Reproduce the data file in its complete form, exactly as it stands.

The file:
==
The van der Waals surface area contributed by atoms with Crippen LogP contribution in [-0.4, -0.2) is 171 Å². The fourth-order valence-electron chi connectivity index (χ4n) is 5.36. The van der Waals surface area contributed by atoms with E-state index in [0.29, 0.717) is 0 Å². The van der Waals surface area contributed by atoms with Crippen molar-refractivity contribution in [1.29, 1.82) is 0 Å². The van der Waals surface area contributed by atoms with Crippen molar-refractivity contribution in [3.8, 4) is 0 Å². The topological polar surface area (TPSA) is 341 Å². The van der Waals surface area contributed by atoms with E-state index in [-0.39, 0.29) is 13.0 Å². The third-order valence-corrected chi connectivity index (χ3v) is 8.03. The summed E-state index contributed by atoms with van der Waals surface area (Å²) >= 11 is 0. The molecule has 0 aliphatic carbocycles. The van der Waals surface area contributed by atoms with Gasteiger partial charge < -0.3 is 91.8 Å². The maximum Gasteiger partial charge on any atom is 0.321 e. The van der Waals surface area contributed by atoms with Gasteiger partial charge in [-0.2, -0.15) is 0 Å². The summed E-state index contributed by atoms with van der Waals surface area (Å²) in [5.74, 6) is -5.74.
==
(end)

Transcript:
The van der Waals surface area contributed by atoms with Crippen LogP contribution in [-0.4, -0.2) is 171 Å². The fourth-order valence-electron chi connectivity index (χ4n) is 5.36. The van der Waals surface area contributed by atoms with E-state index in [0.29, 0.717) is 0 Å². The van der Waals surface area contributed by atoms with Crippen molar-refractivity contribution in [1.29, 1.82) is 0 Å². The van der Waals surface area contributed by atoms with Crippen molar-refractivity contribution in [3.8, 4) is 0 Å². The topological polar surface area (TPSA) is 341 Å². The van der Waals surface area contributed by atoms with E-state index in [-0.39, 0.29) is 13.0 Å². The third-order valence-corrected chi connectivity index (χ3v) is 8.03. The summed E-state index contributed by atoms with van der Waals surface area (Å²) >= 11 is 0. The molecule has 0 aliphatic carbocycles. The van der Waals surface area contributed by atoms with Gasteiger partial charge < -0.3 is 91.8 Å². The maximum Gasteiger partial charge on any atom is 0.321 e. The van der Waals surface area contributed by atoms with Gasteiger partial charge in [-0.2, -0.15) is 0 Å². The summed E-state index contributed by atoms with van der Waals surface area (Å²) in [5.74, 6) is -5.74.